Georges Méliès’ extraordinary A Trip to the Moon is one of the first films that I remember seeing: that image of the Man in the Moon is so stuck in my brain that I can’t recall a time before I was aware of it. I don’t even completely know how I first stumbled across it—I may have gotten my parents to rent Around the World in 80 Days (1956) from my local Hollywood Video in Portland, Oregon, which includes a large excerpt from film introduced by Edward R. Murrow, but I’m not sure, and I don’t think I’ve even seen that film all the way through.
Jules Verne supplied the inspiration for Méliès, although some critics have cited H.G. Welles’ The First Men in the Moon, which had been translated into French mere months before production, as being just as influential. However it’s all Méliès’ magic that is the driving force during this short film’s running time, which is around the 13 minute mark—it all depends what speed the film is played at. Méliès was literally a stage magician, and the film is so extraordinary due to the fact that he used every trick he learnt on the stage to pull off the special effects. Everything he does is incredibly simple (especially by today’s standards), but you kind of don’t want to know how it was done, because it dispels the magic of the film.
The film is nearly 120 years old at this point, but I would take what Méliès was able to do with special effects over anything in a Marvel film (which I love too), and it’s undeniably the first masterpiece of narrative cinema. The story is so simple that a little child can follow it—it’s all images without requiring any inter-titles, which makes even more modern than some other silent films. Méliès was also a political cartoonist who did scathing cartoons on the proto-fascist Georges Ernest Boulanger, so the film has a deeply anti-imperialistic view.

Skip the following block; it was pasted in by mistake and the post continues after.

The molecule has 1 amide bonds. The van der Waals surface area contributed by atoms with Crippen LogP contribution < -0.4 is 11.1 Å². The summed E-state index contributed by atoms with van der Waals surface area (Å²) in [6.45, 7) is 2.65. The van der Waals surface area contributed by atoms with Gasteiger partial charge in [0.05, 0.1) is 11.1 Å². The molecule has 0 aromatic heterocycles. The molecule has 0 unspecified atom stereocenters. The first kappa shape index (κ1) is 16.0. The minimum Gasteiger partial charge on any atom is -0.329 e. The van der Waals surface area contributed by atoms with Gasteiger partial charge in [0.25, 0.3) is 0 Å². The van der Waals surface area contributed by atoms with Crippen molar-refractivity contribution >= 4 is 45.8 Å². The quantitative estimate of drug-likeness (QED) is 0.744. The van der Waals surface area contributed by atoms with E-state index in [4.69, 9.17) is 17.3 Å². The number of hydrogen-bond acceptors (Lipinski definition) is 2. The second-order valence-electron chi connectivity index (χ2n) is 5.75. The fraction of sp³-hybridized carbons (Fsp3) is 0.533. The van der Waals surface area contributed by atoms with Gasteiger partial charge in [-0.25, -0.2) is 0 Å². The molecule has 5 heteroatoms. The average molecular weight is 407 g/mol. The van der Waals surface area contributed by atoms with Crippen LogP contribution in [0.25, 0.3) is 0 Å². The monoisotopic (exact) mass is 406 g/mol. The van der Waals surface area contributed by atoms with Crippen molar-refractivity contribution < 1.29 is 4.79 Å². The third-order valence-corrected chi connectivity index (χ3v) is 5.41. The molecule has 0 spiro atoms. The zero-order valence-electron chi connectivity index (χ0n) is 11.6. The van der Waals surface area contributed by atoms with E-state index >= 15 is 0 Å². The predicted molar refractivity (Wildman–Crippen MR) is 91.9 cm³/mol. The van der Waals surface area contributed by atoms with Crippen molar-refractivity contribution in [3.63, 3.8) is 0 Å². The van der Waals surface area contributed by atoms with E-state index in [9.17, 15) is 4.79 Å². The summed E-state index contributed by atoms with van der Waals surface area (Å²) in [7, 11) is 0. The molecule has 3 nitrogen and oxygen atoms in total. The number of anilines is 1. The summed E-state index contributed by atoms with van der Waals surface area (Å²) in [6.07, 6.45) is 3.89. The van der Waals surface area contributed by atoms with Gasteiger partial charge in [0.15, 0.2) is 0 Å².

D. W. Griffith may have pioneered the feature in the 1910s, and is often considered the father of modern cinema—Charlie Chaplin called him “The Teacher of Us All”—but he learnt a lot from Méliès. We are lucky that Méliès’ films survived, because when to the French army turned his studio into an Army Hospital in WW1, they confiscated over 400 prints and melted them down to recover the silver and celluloid.
Every filmmaker interested in the dreamlike or fantastical owes it all to the work of Méliès, whether it’s Terry Gilliam, David Lynch, Tim Burton or Karel Zeman. Méliès also might have the most beautiful grave in all of the Père Lachaise Cemetery, which is saying quite a lot.
Arrow’s release under its Arrow Academy line is an exclusive on their webstore, and it’s a wonderful package. I received a screener disc, so I didn’t get the The Long-Lost Autobiography of Georges Méliès: Father of Sci-Fi and Fantasy Cinema, z book [project instigated by Jon Spira, which buyers will receive in its first English translation (it’s by Ian Nixon.) The book itself goes for around £25 to £30 without the Blu-Ray, so the package offers a nice price, and I’m sure it’s great. The film is available in the black and white or hand colourised version (I prefer the black and white), along with a video essay by Spira and a new trailer about the restoration. The two big extras on the disc are a French feature-length documentary from 2011 with interviews with the heirs of Méliès, such as Michel Gondry, Michel Hazanavicius, and Jean-Pierre Jeunet (Costa-Gavras is also interviewed, which is odd choice given the types of films he makes), and a wonderful short biopic by Georges Franju, which plays like a proto-Hugo at times and features Méliès’ son André portraying his dad.